“Many of those people were members of Russia’s elite. The system enabled people to channel money out of Russia, sidestep restrictions in place at the time, hide their assets abroad, and launder money,” the investigation says.

Using the services of major Western banks such as Citigroup Inc., Raiffesien, and Deutsche Bank, Troika enabled the flow of USD4.6bn into the system and directed the flow of USD4.8bn out.

“As with the previous Laundromats, many of the large transactions were made on the back of fictitious trade deals. The bogus deals were invoiced variously as goods, food products, metal goods, bills and auto parts,” the investigation reveals.

The financial resources channel through this system were then used to buy properties in Great Britain, Spain, and Montenegro; to acquire luxury yachts and artwork; to pay for medical services and World Cup tickets; and to cover tuition at prestigious Western schools for children. Besides that, the scheme enabled various organized criminal groups to launder their ill-gotten gains.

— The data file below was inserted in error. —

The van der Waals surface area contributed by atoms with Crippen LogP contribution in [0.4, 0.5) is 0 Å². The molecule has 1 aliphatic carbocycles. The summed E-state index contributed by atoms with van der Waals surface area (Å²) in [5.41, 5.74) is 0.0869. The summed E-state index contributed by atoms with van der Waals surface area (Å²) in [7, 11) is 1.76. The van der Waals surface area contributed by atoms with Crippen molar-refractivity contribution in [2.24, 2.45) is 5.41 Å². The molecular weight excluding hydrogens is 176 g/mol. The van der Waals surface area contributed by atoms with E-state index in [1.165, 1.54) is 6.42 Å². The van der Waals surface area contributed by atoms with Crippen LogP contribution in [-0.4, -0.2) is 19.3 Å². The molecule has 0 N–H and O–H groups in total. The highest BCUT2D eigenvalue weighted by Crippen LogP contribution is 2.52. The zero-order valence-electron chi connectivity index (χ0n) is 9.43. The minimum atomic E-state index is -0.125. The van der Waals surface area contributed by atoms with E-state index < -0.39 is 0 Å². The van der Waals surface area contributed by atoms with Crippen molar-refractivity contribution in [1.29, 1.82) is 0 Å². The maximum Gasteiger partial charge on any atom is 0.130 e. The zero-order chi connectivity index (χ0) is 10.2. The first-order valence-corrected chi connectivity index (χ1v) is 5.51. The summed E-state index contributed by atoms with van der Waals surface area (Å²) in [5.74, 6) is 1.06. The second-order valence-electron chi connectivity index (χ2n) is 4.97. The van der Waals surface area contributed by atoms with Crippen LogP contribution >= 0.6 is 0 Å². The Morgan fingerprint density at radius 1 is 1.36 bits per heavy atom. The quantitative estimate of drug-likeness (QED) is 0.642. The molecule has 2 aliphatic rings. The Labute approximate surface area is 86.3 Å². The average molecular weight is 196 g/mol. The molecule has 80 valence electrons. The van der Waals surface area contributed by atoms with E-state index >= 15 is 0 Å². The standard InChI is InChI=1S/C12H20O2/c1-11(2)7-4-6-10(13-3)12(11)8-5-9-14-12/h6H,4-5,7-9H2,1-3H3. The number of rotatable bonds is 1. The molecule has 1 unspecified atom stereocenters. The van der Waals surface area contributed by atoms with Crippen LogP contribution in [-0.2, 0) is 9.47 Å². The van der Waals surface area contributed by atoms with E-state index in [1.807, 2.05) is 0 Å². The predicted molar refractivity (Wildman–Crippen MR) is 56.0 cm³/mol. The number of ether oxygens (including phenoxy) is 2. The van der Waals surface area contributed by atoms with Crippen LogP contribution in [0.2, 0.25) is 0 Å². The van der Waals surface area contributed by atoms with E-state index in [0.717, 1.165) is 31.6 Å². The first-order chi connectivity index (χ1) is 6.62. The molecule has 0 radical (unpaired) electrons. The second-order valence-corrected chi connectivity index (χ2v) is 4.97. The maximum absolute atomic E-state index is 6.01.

Troika at the helm

According to OCCRP’s investigative team, the latest uncovered laundromat is unique because it was created by a prestigious financial institution. Founded just a few years after the collapse of the Soviet Union, Troika Dialog soon came to prominence as Russia’s largest private investment bank. It had been operating independently until its takeover by Sberbank in 2012.

Troika was also uniquely position to undertake such a large-scale money-laundering operation as it had a strong relationship with a number of foreign banks, such Citibank Inc., Credit Suisse and Standard Bank Group. “Four essential elements are needed to build a functioning Laundromat: a bank with low anti-money laundering (AML) compliance standards; a maze of secretive offshore companies to hold accounts at the bank; proxy directors and shareholders for both the companies and the accounts; and the so-called formation agents that can quickly create, maintain, and dissolve the offshore companies as needed,” the report says.